Clover Leaf (Fabergé egg)
|Clover Leaf Fabergé egg|
Clover Leaf Egg
|Individual or institution||Kremlin Armoury, Moscow|
|Design and materials|
|Materials used||gold, platinum, ruby, diamonds|
|Height||9.8 centimetres (3.9 in)|
The Clover Leaf Egg is a jewelled Easter egg made under the supervision of the Russian jeweller Peter Carl Fabergé in 1902 for Tsar Nicholas II of Russia. It was presented by Nicolas II as an Easter gift to his wife, the Tsarina Alexandra Fyodorovna. It is currently held in the Kremlin Armoury Museum in Moscow, and it is one of the few Fabergé eggs that have never left Russia.
The Clover Leaf Egg is made of an openwork pattern of stems and leaves of clover forming the shape of an egg. The gaps between the metal outline of the leaves are covered with transparent bright green enamel. A very thin golden ribbon paved with rubies curls through the foliage. At the time, the production of transparent enamel was still a new method, and often suffered from problems while cooling. There are no flaws in the enamel of the Clover Leaf Egg, but it is considered too fragile to travel.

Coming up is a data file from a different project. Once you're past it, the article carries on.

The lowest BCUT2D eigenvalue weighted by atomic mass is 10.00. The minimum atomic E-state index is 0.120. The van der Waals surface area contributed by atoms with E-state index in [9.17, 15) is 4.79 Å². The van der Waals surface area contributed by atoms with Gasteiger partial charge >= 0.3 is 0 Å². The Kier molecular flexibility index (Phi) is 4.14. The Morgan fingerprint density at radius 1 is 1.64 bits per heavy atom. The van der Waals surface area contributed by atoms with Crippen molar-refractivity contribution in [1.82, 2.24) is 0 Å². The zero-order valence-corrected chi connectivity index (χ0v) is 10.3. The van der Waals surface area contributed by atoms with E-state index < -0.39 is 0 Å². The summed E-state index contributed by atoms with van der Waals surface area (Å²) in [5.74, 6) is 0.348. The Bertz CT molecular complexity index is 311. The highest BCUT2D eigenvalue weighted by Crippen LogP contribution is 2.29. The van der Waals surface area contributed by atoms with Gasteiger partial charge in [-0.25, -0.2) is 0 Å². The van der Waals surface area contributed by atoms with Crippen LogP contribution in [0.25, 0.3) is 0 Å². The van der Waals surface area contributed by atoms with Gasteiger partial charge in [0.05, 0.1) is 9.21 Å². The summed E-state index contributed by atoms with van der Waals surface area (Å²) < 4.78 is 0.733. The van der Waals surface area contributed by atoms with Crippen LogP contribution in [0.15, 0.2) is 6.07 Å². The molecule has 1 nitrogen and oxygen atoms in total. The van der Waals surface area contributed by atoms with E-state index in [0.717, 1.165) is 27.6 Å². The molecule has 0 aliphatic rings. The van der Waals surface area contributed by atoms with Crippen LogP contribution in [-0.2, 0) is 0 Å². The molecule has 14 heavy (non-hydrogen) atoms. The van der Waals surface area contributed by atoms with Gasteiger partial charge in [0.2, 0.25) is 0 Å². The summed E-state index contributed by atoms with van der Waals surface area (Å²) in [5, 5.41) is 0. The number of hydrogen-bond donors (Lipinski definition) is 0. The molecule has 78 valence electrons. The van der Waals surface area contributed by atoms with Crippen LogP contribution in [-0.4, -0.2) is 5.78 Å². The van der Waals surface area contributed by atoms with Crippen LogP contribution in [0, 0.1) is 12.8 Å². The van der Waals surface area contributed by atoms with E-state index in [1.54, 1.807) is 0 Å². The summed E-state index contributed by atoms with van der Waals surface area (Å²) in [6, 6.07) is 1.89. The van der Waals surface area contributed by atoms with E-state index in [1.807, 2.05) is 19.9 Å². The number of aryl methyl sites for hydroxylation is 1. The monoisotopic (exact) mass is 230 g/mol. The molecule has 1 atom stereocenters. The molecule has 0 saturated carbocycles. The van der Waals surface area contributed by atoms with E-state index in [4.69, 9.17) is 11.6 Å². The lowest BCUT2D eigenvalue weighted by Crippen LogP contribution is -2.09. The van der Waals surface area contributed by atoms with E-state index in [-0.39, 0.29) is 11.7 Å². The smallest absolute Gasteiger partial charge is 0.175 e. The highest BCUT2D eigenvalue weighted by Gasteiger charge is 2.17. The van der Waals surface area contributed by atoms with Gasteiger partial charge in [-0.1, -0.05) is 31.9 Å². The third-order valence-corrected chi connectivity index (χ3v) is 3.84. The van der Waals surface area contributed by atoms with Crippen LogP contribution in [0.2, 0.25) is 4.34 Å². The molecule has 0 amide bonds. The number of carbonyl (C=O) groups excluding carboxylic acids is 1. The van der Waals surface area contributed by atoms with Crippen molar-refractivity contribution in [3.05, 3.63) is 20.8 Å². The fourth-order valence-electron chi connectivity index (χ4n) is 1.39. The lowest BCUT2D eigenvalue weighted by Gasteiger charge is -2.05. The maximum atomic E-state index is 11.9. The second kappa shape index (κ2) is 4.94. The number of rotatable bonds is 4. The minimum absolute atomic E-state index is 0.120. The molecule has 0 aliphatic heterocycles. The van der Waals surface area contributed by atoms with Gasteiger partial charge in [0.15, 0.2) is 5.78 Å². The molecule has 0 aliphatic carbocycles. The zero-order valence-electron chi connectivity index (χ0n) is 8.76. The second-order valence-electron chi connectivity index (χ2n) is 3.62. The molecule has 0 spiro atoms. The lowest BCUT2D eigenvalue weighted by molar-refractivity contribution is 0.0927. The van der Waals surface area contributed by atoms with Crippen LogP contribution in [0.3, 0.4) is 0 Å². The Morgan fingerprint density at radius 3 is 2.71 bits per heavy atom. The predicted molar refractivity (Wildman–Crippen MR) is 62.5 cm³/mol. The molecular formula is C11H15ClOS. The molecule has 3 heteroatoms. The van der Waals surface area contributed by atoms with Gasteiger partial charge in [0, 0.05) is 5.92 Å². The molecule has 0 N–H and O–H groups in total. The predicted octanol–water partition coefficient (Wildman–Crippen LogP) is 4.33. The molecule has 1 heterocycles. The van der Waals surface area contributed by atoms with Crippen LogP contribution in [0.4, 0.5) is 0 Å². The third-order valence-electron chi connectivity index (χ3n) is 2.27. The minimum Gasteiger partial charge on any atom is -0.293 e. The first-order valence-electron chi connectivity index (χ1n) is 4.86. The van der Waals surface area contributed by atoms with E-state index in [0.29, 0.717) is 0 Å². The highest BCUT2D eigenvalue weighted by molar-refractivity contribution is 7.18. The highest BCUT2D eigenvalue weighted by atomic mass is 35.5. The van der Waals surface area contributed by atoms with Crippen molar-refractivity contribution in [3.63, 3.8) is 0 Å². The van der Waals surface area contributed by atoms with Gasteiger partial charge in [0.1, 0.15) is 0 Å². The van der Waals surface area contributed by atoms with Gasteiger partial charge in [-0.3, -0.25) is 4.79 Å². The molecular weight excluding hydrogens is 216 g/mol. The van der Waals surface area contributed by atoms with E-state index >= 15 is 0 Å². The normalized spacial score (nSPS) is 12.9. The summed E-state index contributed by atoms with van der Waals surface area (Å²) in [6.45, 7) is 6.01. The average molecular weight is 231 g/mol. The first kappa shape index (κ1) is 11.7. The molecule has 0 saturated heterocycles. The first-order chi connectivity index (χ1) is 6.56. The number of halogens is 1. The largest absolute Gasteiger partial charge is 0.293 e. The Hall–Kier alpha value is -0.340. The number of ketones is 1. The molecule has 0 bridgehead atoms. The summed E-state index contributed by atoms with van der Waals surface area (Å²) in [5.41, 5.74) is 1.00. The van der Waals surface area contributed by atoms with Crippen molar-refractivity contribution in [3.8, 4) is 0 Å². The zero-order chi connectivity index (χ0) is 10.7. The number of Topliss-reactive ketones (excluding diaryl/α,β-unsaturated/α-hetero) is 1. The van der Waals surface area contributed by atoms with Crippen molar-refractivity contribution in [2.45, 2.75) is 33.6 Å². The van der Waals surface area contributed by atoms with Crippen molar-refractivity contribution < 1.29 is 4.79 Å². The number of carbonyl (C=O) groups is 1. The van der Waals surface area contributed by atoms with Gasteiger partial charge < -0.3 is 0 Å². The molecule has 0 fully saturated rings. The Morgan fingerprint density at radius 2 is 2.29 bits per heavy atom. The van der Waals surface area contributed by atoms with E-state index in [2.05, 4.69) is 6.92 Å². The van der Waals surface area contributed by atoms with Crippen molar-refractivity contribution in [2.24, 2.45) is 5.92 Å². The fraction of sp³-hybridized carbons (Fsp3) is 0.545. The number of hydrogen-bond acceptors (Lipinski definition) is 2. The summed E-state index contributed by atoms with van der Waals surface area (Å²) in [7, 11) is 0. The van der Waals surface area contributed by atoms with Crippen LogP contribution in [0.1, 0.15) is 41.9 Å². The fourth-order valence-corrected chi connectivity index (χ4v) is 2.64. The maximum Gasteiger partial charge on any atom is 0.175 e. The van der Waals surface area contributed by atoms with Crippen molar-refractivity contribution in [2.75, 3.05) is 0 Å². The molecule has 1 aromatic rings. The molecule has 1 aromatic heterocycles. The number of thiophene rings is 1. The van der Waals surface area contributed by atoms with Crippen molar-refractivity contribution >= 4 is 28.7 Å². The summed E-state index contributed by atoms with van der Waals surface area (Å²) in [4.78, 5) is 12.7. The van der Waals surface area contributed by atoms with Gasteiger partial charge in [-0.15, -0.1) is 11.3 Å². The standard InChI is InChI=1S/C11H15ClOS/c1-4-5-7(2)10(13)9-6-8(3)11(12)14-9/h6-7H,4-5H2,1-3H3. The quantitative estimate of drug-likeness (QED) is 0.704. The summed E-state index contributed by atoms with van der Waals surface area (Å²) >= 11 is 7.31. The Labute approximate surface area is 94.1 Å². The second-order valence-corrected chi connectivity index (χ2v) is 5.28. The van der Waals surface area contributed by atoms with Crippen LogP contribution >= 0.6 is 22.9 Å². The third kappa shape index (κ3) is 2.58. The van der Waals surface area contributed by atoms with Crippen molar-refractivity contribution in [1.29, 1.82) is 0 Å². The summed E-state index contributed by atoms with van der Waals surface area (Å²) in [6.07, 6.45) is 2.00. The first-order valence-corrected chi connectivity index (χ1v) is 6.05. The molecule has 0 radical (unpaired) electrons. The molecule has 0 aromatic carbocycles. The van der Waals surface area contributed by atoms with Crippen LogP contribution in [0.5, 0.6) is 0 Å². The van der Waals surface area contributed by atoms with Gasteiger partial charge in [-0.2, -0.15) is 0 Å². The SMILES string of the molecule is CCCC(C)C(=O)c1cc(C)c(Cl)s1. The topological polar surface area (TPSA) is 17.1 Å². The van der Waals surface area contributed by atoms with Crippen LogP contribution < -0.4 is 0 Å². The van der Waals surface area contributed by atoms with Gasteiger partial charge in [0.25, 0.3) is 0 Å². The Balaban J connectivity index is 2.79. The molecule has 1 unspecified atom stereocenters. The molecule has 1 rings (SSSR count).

The surprise in the egg has been lost but according to archives it is reported to be a four leaf clover with twenty three diamonds, and four miniature portraits of the four daughters of the Tsar: Olga, Tatiana, Maria, and Anastasia.
|Wikimedia Commons has media related to Clover Leaf (Faberge egg).|
- Faber, Toby. Faberge's Eggs: The Extraordinary Story of the Masterpieces That Outlived an Empire. Random House (2008) ISBN 1-4000-6550-X
- Forbes, Christopher and Johann Georg Prinz von Hohenzollern. FABERGE; The Imperial Eggs. Prestel (1990). ASIN B000YA9GOM
- Lowes, Will. Fabergé Eggs: A Retrospective Encyclopedia. Scarecrow Press (2001) ISBN 0-8108-3946-6
- Snowman, A Kenneth. Carl Faberge: Goldsmith to the Imperial Court of Russia. Gramercy (1988) ISBN 0-517-40502-4